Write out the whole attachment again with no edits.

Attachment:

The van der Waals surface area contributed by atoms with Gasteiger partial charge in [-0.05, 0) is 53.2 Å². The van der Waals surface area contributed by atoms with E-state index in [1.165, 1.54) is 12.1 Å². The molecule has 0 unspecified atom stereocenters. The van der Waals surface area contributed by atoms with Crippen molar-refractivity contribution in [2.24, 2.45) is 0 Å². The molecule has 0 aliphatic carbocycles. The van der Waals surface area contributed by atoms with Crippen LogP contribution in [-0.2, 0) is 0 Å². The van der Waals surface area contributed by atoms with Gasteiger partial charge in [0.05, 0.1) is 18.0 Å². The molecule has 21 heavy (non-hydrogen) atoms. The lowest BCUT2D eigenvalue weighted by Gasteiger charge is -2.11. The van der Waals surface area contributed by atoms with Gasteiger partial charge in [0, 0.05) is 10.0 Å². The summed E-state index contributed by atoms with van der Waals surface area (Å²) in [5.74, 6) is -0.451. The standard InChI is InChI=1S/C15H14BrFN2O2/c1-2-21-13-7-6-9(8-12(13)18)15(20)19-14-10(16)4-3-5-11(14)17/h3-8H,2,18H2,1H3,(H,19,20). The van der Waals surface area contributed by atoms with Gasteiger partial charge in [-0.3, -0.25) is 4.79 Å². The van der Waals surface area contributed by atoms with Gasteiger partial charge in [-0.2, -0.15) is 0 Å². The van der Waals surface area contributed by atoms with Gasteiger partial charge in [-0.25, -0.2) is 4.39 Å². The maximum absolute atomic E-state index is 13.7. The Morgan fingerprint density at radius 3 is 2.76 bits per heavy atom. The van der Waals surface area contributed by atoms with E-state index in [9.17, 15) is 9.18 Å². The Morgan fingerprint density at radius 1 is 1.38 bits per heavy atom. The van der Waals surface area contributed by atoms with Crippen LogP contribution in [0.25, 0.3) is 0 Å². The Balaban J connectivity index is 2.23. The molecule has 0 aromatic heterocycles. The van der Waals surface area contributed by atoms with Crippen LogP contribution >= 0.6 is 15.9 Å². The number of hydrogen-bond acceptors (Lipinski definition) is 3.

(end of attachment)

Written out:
The van der Waals surface area contributed by atoms with Gasteiger partial charge in [-0.05, 0) is 53.2 Å². The van der Waals surface area contributed by atoms with E-state index in [1.165, 1.54) is 12.1 Å². The molecule has 0 unspecified atom stereocenters. The van der Waals surface area contributed by atoms with Crippen molar-refractivity contribution in [2.24, 2.45) is 0 Å². The molecule has 0 aliphatic carbocycles. The van der Waals surface area contributed by atoms with Crippen LogP contribution in [-0.2, 0) is 0 Å². The van der Waals surface area contributed by atoms with Gasteiger partial charge in [0.05, 0.1) is 18.0 Å². The molecule has 21 heavy (non-hydrogen) atoms. The lowest BCUT2D eigenvalue weighted by Gasteiger charge is -2.11. The van der Waals surface area contributed by atoms with Gasteiger partial charge in [0, 0.05) is 10.0 Å². The summed E-state index contributed by atoms with van der Waals surface area (Å²) in [5.74, 6) is -0.451. The standard InChI is InChI=1S/C15H14BrFN2O2/c1-2-21-13-7-6-9(8-12(13)18)15(20)19-14-10(16)4-3-5-11(14)17/h3-8H,2,18H2,1H3,(H,19,20). The van der Waals surface area contributed by atoms with Gasteiger partial charge in [-0.3, -0.25) is 4.79 Å². The van der Waals surface area contributed by atoms with Gasteiger partial charge in [-0.2, -0.15) is 0 Å². The van der Waals surface area contributed by atoms with Gasteiger partial charge in [-0.25, -0.2) is 4.39 Å². The maximum absolute atomic E-state index is 13.7. The Morgan fingerprint density at radius 3 is 2.76 bits per heavy atom. The van der Waals surface area contributed by atoms with E-state index in [9.17, 15) is 9.18 Å². The Morgan fingerprint density at radius 1 is 1.38 bits per heavy atom. The van der Waals surface area contributed by atoms with Crippen LogP contribution in [0.25, 0.3) is 0 Å². The Balaban J connectivity index is 2.23. The molecule has 0 aromatic heterocycles. The van der Waals surface area contributed by atoms with Crippen LogP contribution >= 0.6 is 15.9 Å². The number of hydrogen-bond acceptors (Lipinski definition) is 3.